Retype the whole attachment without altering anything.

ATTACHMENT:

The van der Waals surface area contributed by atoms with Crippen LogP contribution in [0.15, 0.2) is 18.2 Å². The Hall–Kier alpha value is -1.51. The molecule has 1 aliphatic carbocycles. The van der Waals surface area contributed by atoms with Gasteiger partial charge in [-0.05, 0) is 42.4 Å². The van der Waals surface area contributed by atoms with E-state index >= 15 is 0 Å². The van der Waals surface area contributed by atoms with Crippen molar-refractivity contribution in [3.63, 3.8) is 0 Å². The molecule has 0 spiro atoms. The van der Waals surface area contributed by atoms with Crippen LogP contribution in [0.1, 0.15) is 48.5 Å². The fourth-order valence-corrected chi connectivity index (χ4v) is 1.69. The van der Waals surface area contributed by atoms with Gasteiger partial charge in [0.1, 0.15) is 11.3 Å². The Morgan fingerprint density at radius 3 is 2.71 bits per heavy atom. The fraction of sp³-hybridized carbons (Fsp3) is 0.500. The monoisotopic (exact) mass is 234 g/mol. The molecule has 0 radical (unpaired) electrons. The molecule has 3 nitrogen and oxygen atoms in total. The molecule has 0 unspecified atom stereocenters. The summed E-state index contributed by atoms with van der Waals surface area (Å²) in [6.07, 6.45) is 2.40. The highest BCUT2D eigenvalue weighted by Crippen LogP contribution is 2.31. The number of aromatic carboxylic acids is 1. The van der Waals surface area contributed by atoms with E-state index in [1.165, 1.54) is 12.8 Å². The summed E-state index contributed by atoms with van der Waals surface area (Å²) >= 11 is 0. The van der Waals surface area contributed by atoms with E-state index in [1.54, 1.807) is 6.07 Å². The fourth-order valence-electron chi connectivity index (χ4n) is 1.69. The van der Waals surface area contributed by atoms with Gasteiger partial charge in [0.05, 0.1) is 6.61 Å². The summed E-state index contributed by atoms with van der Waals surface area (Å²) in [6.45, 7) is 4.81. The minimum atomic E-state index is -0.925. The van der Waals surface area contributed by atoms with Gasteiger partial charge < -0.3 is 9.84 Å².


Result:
The van der Waals surface area contributed by atoms with Crippen LogP contribution in [0.15, 0.2) is 18.2 Å². The Hall–Kier alpha value is -1.51. The molecule has 1 aliphatic carbocycles. The van der Waals surface area contributed by atoms with Gasteiger partial charge in [-0.05, 0) is 42.4 Å². The van der Waals surface area contributed by atoms with E-state index >= 15 is 0 Å². The van der Waals surface area contributed by atoms with Crippen molar-refractivity contribution in [3.63, 3.8) is 0 Å². The molecule has 0 spiro atoms. The van der Waals surface area contributed by atoms with Crippen LogP contribution in [0.1, 0.15) is 48.5 Å². The fourth-order valence-corrected chi connectivity index (χ4v) is 1.69. The van der Waals surface area contributed by atoms with Gasteiger partial charge in [0.1, 0.15) is 11.3 Å². The Morgan fingerprint density at radius 3 is 2.71 bits per heavy atom. The fraction of sp³-hybridized carbons (Fsp3) is 0.500. The monoisotopic (exact) mass is 234 g/mol. The molecule has 0 radical (unpaired) electrons. The molecule has 3 nitrogen and oxygen atoms in total. The molecule has 0 unspecified atom stereocenters. The summed E-state index contributed by atoms with van der Waals surface area (Å²) in [6.07, 6.45) is 2.40. The highest BCUT2D eigenvalue weighted by Crippen LogP contribution is 2.31. The number of aromatic carboxylic acids is 1. The van der Waals surface area contributed by atoms with E-state index in [1.165, 1.54) is 12.8 Å². The summed E-state index contributed by atoms with van der Waals surface area (Å²) >= 11 is 0. The van der Waals surface area contributed by atoms with E-state index in [1.54, 1.807) is 6.07 Å². The fourth-order valence-electron chi connectivity index (χ4n) is 1.69. The van der Waals surface area contributed by atoms with Gasteiger partial charge in [0.05, 0.1) is 6.61 Å². The summed E-state index contributed by atoms with van der Waals surface area (Å²) in [6.45, 7) is 4.81. The minimum atomic E-state index is -0.925. The van der Waals surface area contributed by atoms with Gasteiger partial charge < -0.3 is 9.84 Å².